BMB Rep. 2015; 48(4): 209-216  
Technical and clinical aspects of cortisol as a biochemical marker of chronic stress
Do Yup Lee1, Eosu Kim2,* & Man Ho Choi3,*
1Department of Bio and Fermentation Convergence Technology, Kookmin University, Seoul 136-702, 2Department of Psychiatry, Institute of Behavioral Science in Medicine, Brain Korea 21 Plus Project for Medical Science, Yonsei University College of Medicine, Seoul 120-752, 3Future Convergence Research Division, Korea Institute of Science and Technology, Seoul 136-791, Korea
Correspondence to: Eosu Kim, Tel: +82-2-2228-1620; Fax: +82-2-318-0891; E-mail: kimeosu@yuhs.ac, Man Ho Choi, Tel: +82-2-958-5081, Fax: +82-2-958-5059, E-mail: mh_choi@kist.re.kr
Received: October 17, 2014; Published online: April 30, 2015.
© Korean Society for Biochemistry and Molecular Biology. All rights reserved.

Abstract
Stress is now recognized as a universal premorbid factor associated with many risk factors of various chronic diseases. Acute stress may induce an individual’s adaptive response to environmental demands. However, chronic, excessive stress causes cumulative negative impacts on health outcomes through “allostatic load”. Thus, monitoring the quantified levels of long-term stress mediators would provide a timely opportunity for prevention or earlier intervention of stressrelated chronic illnesses. Although either acute or chronic stress could be quantified through measurement of changes in physiological parameters such as heart rate, blood pressure, and levels of various metabolic hormones, it is still elusive to interpret whether the changes in circulating levels of stress mediators such as cortisol can reflect the acute, chronic, or diurnal variations. Both serum and salivary cortisol levels reveal acute changes at a single point in time, but the overall long-term systemic cortisol exposure is difficult to evaluate due to circadian variations and its protein-binding capacity. Scalp hair has a fairy predictable growth rate of approximately 1 cm/month, and the most 1 cm segment approximates the last month’s cortisol production as the mean value. The analysis of cortisol in hair is a highly promising technique for the retrospective assessment of chronic stress.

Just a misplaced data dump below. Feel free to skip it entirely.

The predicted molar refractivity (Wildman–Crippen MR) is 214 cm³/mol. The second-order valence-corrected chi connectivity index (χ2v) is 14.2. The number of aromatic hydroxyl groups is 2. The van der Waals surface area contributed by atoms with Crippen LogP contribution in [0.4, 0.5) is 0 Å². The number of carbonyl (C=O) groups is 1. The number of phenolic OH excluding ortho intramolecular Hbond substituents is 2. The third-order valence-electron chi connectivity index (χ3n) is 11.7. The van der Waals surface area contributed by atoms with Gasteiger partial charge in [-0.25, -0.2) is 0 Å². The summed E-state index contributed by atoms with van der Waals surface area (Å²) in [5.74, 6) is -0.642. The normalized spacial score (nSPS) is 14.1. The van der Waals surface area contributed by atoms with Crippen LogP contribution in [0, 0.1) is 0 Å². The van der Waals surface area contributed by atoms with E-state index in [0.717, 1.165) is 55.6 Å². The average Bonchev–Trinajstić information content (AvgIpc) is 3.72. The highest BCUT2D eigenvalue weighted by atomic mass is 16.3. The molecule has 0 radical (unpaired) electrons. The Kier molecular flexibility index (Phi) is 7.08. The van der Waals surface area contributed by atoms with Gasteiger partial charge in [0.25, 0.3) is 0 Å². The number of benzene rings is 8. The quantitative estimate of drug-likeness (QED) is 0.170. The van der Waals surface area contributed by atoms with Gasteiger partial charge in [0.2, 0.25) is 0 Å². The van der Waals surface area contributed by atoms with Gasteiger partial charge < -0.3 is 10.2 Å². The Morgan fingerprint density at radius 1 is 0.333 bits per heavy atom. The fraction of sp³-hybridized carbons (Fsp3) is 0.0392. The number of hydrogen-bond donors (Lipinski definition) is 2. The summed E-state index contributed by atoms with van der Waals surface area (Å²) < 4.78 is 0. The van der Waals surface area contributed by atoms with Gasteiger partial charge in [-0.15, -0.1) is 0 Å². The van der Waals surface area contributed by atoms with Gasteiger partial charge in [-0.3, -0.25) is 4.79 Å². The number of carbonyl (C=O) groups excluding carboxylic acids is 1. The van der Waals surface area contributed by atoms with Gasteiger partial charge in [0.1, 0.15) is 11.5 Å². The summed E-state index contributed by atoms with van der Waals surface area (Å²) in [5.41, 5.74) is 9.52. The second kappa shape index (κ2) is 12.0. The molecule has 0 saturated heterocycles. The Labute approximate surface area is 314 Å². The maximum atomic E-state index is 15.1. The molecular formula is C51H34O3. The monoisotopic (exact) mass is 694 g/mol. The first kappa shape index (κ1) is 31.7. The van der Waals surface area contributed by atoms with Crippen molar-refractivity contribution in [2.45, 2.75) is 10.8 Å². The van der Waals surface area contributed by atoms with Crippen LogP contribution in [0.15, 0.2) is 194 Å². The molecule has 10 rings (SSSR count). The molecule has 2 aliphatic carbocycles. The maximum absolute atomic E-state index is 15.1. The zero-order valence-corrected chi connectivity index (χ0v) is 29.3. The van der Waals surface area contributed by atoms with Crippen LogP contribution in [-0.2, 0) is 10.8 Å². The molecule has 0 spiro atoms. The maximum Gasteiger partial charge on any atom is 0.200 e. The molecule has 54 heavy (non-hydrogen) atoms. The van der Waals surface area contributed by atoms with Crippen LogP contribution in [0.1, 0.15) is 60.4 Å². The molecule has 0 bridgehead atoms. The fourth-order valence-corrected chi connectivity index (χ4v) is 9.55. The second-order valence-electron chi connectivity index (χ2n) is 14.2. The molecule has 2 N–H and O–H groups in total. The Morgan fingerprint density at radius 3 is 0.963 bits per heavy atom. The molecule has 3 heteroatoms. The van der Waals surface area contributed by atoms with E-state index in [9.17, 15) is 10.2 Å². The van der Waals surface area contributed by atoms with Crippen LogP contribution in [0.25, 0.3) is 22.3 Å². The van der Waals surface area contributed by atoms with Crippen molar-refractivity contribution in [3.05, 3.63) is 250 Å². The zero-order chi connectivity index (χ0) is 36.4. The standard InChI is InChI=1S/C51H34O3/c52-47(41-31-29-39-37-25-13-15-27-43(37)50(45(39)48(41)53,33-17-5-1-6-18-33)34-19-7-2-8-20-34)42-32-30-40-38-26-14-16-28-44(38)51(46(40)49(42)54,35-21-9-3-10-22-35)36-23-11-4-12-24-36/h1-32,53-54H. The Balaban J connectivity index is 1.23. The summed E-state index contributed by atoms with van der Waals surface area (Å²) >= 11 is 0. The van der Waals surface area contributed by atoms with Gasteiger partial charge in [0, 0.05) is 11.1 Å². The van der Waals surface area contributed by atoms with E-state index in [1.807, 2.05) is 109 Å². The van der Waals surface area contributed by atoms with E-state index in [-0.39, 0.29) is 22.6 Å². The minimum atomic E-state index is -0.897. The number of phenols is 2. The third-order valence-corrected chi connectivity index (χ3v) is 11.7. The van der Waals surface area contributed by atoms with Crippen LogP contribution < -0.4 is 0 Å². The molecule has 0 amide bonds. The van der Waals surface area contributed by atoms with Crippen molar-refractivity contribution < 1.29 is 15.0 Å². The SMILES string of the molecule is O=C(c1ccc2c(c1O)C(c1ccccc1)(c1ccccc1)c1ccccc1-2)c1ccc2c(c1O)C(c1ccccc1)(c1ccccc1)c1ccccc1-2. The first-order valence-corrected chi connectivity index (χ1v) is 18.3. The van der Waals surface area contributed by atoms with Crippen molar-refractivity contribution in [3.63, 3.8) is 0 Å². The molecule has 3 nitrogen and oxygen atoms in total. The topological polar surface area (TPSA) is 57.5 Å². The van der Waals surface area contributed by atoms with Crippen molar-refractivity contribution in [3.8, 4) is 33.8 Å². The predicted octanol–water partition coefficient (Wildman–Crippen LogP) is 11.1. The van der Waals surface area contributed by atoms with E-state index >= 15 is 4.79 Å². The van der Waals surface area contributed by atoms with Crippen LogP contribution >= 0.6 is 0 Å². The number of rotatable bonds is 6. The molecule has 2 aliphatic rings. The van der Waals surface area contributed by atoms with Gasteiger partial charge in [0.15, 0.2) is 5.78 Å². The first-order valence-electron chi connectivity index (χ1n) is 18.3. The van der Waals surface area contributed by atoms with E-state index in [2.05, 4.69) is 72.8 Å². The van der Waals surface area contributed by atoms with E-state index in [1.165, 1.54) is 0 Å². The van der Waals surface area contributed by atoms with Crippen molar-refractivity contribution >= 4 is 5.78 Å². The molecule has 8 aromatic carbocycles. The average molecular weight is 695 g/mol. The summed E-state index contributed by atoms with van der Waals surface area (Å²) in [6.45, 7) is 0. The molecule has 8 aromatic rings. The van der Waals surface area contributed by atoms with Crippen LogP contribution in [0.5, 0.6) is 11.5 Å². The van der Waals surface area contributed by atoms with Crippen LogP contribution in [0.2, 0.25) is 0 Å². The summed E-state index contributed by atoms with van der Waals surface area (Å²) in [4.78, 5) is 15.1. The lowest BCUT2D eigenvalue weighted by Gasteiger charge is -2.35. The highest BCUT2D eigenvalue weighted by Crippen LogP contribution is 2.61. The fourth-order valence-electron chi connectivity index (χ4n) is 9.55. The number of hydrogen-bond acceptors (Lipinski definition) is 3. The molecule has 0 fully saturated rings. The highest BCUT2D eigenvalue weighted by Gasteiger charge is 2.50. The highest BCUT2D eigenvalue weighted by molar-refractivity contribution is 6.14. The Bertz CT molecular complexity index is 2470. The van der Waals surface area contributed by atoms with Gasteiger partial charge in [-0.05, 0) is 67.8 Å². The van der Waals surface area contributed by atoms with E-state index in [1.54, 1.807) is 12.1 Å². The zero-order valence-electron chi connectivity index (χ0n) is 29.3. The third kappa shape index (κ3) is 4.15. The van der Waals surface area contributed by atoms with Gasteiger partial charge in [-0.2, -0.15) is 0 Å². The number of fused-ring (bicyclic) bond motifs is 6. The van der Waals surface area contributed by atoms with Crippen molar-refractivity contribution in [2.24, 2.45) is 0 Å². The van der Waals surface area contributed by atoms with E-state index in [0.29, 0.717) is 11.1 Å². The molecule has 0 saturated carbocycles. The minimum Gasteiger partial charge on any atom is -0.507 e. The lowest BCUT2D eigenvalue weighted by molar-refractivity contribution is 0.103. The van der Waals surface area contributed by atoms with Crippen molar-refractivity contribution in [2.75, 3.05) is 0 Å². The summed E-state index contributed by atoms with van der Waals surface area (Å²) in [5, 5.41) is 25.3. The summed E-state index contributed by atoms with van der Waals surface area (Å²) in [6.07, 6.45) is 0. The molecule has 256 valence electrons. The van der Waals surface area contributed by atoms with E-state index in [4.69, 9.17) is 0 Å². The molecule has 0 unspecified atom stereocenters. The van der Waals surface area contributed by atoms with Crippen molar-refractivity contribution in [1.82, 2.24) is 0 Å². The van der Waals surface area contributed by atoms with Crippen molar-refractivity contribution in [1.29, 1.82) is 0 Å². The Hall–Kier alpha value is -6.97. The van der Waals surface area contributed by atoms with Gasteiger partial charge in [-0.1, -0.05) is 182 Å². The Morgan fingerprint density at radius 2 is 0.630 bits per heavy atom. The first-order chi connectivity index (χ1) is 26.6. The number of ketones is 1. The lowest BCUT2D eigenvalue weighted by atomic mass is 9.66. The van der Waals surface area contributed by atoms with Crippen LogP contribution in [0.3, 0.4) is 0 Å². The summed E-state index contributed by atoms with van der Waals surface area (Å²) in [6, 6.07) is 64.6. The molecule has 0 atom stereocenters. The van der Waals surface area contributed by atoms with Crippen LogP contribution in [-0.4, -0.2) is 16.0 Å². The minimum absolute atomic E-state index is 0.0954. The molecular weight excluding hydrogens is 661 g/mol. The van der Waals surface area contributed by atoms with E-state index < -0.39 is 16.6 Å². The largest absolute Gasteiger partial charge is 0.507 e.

Keywords: Allostasis, Cortisol, Hair, Mass spectrometry, Metabolomics, Stress


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